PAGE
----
2018 Clinical Trials

75. Cryptococcosis as a cause of nephrotic syndrome? A case report and review of the literature (PubMed)

disease he was also diagnosed as having disseminated severe tinea mannum, tinea corporis and tinea cruris; onychomycosis, skin eczema and psoriasis. After a prolonged course of anti-fungal therapy, his skin lesions as well as his nephrotic syndrome recovered completely. Follow up after 7 months without any anti-fungal or immunosuppression showed no skin or renal recurrence. We assume that the renal disease was related to the pre-existing cutaneous cryptococcosis, aggravated by immunosuppression

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2018 IDCases

76. A randomized, double-blind trial of amorolfine 0.25% cream and sertaconazole 2% cream in limited dermatophytosis. (PubMed)

/005246) was performed. Sixty-six untreated adults with acutely symptomatic tinea cruris/corporis were included in the study. All patients had limited cutaneous involvement and were KOH mount positive. Group A received amorolfine 0.25% cream, and group B received sertaconazole 2% cream twice daily application to the lesions for 4 weeks. After the baseline visit, four follow-up visits were carried out. The outcome measures for effectiveness were clinical and mycological cure. Safety parameters studied (...) A randomized, double-blind trial of amorolfine 0.25% cream and sertaconazole 2% cream in limited dermatophytosis. Dermatophytosis is becoming increasingly unresponsive to conventional antifungals. Newer topical antifungals may be more effective in these patients.To evaluate and compare the efficacy and safety of amorolfine 0.25% cream and sertaconazole 2% cream in limited tinea cruris/corporis.A single-center, randomized (1:1), double-blind, parallel group, active-controlled trial (CTRI/2014/12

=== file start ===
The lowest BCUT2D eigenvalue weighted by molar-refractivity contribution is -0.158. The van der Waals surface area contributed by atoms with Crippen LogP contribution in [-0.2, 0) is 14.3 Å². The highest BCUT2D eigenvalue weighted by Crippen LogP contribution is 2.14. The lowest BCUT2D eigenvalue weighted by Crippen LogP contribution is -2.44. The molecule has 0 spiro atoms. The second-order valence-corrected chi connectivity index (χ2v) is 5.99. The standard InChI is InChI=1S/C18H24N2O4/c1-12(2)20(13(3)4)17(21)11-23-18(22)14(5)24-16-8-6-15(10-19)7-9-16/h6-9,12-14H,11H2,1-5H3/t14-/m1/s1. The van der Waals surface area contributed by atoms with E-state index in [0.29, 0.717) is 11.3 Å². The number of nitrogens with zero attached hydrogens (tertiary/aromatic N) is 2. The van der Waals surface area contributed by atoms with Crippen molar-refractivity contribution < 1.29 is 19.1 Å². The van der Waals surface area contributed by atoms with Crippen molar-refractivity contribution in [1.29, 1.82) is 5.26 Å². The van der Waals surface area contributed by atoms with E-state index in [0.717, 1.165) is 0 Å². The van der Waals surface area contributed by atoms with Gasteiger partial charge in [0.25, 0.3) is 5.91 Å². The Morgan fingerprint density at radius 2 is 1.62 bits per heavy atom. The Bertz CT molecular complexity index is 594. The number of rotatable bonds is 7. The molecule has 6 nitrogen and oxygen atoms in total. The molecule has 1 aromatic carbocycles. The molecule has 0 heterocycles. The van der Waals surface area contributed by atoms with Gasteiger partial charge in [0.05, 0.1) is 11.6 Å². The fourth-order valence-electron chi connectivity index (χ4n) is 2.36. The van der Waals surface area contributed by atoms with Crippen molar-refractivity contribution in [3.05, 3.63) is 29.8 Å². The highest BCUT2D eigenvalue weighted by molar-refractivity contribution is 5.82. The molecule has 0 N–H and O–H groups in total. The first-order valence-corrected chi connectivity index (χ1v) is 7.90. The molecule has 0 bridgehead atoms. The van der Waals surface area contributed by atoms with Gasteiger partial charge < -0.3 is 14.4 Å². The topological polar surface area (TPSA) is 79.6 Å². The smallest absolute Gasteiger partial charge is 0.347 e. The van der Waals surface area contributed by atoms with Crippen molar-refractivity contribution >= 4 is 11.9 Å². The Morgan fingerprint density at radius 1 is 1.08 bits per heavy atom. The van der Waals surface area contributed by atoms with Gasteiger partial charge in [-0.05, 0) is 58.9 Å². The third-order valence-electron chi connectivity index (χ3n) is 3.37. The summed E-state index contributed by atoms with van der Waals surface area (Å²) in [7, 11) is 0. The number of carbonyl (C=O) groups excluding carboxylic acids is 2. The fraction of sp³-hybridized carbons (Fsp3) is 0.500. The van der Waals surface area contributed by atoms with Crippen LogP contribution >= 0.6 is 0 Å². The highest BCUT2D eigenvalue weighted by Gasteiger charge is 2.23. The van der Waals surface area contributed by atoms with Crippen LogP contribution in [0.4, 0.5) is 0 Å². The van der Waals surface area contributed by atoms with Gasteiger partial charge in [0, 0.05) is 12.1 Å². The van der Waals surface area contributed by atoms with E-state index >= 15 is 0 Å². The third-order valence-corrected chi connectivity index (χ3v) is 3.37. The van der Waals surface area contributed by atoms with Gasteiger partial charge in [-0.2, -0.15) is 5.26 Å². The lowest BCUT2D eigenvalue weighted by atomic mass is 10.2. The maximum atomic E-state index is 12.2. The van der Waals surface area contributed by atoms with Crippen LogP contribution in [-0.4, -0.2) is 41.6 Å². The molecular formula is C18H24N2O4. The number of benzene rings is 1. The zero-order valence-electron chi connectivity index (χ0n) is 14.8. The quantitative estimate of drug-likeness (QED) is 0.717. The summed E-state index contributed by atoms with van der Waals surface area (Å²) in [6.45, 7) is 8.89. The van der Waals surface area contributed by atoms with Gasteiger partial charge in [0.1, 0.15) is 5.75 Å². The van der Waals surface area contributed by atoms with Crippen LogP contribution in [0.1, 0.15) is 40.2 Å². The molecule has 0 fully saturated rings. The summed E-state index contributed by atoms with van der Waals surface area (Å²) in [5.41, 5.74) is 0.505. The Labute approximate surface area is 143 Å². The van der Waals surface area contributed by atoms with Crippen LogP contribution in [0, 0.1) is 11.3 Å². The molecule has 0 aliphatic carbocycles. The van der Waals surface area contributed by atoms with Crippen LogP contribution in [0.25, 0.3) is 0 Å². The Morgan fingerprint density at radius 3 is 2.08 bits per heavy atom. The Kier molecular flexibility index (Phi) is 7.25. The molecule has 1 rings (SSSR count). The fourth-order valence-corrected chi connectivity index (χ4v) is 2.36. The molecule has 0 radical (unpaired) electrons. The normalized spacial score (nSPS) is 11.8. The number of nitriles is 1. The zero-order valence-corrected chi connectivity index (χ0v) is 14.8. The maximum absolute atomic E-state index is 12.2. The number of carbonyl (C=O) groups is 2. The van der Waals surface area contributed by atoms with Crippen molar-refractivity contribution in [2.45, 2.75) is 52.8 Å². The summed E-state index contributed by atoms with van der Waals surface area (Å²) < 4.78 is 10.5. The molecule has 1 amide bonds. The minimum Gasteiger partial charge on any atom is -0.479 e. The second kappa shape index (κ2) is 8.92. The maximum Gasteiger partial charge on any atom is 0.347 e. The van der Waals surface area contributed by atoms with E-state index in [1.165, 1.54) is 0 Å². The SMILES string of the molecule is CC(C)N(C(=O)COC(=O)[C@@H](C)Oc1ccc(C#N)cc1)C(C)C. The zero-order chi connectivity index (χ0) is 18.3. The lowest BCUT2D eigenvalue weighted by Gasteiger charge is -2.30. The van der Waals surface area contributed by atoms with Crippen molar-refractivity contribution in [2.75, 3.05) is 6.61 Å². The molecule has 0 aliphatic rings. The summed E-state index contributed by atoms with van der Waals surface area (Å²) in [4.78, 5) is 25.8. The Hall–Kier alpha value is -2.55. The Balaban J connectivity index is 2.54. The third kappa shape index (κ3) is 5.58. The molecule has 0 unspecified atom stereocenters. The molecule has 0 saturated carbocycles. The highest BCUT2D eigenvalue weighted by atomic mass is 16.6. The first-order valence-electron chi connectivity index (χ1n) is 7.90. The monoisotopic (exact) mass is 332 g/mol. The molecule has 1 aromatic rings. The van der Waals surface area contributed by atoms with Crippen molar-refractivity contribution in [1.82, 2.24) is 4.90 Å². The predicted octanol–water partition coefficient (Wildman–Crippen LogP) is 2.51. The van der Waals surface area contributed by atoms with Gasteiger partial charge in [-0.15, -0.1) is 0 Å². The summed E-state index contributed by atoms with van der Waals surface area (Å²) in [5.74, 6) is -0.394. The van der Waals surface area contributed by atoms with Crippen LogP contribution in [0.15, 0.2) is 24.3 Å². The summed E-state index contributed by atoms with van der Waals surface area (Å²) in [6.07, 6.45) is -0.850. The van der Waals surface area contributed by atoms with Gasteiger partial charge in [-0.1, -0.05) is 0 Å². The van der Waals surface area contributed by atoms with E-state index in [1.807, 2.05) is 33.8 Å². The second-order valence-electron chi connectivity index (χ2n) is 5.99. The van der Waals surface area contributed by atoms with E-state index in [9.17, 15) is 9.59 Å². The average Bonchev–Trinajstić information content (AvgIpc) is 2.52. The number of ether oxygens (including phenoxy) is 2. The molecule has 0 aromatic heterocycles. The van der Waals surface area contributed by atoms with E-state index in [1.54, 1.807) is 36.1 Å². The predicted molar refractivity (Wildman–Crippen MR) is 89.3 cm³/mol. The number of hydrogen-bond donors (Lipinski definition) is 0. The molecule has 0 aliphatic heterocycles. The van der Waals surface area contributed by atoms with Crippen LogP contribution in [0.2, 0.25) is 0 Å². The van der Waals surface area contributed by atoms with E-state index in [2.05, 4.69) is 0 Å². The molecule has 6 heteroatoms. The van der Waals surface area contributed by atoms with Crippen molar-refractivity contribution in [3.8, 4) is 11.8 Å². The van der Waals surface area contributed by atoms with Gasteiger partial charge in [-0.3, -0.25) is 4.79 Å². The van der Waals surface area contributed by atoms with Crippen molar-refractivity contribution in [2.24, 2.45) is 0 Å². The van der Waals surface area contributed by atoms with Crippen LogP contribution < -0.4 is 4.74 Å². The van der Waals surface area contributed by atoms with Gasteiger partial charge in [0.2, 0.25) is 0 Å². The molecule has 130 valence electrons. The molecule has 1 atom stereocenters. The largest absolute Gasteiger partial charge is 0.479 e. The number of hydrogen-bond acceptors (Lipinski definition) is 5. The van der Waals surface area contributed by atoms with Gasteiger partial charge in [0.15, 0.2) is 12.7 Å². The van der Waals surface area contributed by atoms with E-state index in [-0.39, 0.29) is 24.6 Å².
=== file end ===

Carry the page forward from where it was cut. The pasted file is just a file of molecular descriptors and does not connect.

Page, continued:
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2018 Indian journal of dermatology, venereology and leprology

77. To Study Generic Calcipotriene and Betamethasone Dipropionate Topical Foam, 0.005%/0.064%, in the Treatment of Psoriasis Vulgaris (Plaque Psoriasis).

the evaluation of the psoriasis vulgaris (e.g., atopic dermatitis, contact dermatitis, tinea corporis). Presence of pigmentation, extensive scarring, pigmented lesions, or sunburn in the treatment areas that could interfere with the rating of efficacy parameters. History of psoriasis unresponsive to topical treatments. History of hypersensitivity to any component of the Test or Reference product. Current or past history of hypercalcemia, calcium metabolism disorder, vitamin D toxicity, severe renal

2018 Clinical Trials

78. Expert Consensus on The Management of Dermatophytosis in India (ECTODERM India). (PubMed)